Labor and delivery are physiological conditions that occur due to the contraction of the smooth muscles of the uterus. Labor pain is one of the most severe pains that anyone can experience, and its control is one of the most important goals of health care.
This study was performed on 130 healthy pregnant women who had gestational ages of 37 to 40 weeks and were randomly assigned to the intervention and control groups using the closed envelope technique. Then a virtual reality (VR) headset containing a game was provided to the study subjects in the intervention group. The Harman Fear of childbirth questionnaire and visual analog scale (VAS) were completed at different times across labor according to the study protocol. The minimum time for using the headset was 20 minutes until the end of the first stage of labor. Data were analyzed using the chi-square test, independent t-test, and repeated measures test via SPSS software version 20.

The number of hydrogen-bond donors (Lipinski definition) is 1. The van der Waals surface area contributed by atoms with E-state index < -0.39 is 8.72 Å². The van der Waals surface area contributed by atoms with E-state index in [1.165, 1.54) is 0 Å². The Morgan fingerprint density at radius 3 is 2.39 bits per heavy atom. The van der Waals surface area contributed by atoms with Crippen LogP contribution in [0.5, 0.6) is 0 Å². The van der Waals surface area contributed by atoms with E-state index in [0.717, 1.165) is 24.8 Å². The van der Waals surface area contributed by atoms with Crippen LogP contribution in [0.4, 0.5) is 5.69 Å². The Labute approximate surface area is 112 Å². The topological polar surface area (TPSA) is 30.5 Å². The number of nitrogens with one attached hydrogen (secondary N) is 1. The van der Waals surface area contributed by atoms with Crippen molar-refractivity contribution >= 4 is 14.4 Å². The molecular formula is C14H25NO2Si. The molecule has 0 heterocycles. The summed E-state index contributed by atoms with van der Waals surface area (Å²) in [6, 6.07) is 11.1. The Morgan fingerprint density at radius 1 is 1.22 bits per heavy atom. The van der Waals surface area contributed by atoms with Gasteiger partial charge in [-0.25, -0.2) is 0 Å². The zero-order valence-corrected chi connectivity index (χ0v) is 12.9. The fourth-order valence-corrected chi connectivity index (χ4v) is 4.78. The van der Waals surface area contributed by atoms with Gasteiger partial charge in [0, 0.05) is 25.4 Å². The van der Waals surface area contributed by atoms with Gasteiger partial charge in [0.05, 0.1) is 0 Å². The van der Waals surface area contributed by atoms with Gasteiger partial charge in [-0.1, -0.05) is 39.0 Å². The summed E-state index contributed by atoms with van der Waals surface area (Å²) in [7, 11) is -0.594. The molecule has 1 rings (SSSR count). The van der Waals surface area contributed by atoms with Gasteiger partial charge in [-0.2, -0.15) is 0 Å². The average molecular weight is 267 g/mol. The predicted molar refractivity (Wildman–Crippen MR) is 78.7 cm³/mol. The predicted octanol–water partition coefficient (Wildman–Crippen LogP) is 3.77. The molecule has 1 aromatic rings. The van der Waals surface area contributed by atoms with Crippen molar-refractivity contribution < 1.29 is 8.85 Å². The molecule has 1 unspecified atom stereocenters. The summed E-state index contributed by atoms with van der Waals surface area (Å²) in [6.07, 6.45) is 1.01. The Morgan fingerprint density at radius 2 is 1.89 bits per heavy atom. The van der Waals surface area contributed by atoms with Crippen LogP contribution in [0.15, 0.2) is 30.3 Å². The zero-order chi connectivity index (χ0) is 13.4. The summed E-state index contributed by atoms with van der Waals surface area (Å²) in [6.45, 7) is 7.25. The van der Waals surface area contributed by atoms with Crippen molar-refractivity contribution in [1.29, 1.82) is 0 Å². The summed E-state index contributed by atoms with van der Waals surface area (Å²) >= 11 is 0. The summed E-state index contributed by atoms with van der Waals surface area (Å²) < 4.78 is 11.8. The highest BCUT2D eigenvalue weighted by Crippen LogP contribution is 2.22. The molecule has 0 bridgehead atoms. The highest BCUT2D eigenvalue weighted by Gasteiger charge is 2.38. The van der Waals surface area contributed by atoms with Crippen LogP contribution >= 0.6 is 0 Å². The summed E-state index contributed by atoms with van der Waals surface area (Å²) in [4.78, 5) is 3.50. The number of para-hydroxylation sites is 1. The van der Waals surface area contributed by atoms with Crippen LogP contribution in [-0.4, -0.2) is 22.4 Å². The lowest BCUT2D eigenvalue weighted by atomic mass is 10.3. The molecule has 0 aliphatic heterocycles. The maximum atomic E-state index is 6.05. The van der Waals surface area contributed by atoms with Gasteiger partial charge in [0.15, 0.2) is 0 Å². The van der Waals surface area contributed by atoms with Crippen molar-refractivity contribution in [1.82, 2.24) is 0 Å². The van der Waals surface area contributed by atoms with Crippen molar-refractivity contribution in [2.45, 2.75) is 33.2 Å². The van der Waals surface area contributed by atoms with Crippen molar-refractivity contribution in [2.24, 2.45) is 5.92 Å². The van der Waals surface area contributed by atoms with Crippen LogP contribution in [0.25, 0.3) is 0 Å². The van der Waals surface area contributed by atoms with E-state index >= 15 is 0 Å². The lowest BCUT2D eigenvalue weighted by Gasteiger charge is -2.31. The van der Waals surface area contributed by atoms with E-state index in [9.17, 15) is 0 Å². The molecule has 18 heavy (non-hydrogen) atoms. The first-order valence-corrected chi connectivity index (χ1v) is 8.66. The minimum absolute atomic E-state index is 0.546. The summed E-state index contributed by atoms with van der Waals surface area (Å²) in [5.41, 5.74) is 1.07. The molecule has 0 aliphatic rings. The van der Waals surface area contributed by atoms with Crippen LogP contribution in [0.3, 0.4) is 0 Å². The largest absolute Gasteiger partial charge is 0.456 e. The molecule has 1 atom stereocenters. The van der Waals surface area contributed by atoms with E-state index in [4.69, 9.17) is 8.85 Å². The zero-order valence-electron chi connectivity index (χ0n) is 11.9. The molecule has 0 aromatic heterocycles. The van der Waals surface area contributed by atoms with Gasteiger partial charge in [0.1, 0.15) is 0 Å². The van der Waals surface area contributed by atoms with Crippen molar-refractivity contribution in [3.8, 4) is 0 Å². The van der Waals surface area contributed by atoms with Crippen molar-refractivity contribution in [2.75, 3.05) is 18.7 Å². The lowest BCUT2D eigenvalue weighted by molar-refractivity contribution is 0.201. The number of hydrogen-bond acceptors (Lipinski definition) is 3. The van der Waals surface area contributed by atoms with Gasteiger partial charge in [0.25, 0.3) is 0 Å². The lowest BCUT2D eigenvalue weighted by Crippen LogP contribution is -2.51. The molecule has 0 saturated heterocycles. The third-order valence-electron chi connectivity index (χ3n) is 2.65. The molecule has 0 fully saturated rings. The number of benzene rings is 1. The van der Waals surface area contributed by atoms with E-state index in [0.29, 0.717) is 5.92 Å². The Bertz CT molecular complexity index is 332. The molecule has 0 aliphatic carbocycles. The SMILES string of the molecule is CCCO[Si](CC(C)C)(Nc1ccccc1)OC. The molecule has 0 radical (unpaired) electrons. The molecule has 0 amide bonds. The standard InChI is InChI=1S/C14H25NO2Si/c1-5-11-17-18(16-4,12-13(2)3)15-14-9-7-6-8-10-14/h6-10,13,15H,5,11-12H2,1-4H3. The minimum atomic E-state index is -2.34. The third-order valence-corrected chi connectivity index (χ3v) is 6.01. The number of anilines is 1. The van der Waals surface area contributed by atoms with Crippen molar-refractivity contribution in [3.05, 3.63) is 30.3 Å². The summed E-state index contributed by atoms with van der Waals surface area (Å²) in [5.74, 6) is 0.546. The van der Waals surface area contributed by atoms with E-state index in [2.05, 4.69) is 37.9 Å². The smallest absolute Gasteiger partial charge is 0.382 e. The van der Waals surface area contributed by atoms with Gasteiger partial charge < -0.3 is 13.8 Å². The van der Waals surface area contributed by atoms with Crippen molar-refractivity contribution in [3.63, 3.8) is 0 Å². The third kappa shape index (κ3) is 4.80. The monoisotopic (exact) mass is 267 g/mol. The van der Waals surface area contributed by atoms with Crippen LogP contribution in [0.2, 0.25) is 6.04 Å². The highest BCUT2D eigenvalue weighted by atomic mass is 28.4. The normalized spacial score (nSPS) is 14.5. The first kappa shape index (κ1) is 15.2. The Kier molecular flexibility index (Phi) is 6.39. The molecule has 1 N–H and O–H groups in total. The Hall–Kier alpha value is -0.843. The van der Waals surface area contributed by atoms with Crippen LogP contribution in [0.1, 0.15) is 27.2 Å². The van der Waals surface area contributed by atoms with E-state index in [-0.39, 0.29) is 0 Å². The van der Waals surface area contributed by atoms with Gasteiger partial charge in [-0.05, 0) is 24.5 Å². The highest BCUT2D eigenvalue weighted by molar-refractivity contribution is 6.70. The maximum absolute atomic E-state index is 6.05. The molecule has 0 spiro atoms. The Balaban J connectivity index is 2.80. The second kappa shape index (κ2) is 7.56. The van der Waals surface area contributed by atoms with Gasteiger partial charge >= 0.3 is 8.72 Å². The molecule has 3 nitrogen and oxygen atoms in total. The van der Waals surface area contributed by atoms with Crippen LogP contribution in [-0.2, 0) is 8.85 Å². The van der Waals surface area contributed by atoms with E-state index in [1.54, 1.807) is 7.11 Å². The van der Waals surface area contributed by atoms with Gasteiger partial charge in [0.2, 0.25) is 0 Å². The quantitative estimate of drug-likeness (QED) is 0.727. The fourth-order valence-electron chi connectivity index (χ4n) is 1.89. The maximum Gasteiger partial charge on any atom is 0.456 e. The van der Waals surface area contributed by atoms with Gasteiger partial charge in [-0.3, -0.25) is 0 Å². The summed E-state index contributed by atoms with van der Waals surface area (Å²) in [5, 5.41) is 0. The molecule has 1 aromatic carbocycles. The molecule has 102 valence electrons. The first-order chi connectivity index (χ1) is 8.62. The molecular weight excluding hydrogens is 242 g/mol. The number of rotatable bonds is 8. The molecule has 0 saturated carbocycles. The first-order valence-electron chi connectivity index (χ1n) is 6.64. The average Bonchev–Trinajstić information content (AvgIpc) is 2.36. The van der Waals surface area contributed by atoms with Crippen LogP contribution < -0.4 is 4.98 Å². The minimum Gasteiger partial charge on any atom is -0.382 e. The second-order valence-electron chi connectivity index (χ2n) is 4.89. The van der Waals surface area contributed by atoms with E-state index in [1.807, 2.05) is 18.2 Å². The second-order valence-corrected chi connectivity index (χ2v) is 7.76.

The results showed a significant difference in pain score between the study groups. Despite expecting increasing pain intensity with labor progression, participants in the VR group reported less pain intensity and fear of labor pain compared to control subjects (F = 8.18, P < 0.05, between four and ten cervical dilatations).
Virtual reality interventions can be regarded as a new non-pharmaceutical strategy to control labor pain and fear of normal vaginal delivery in pregnant women.
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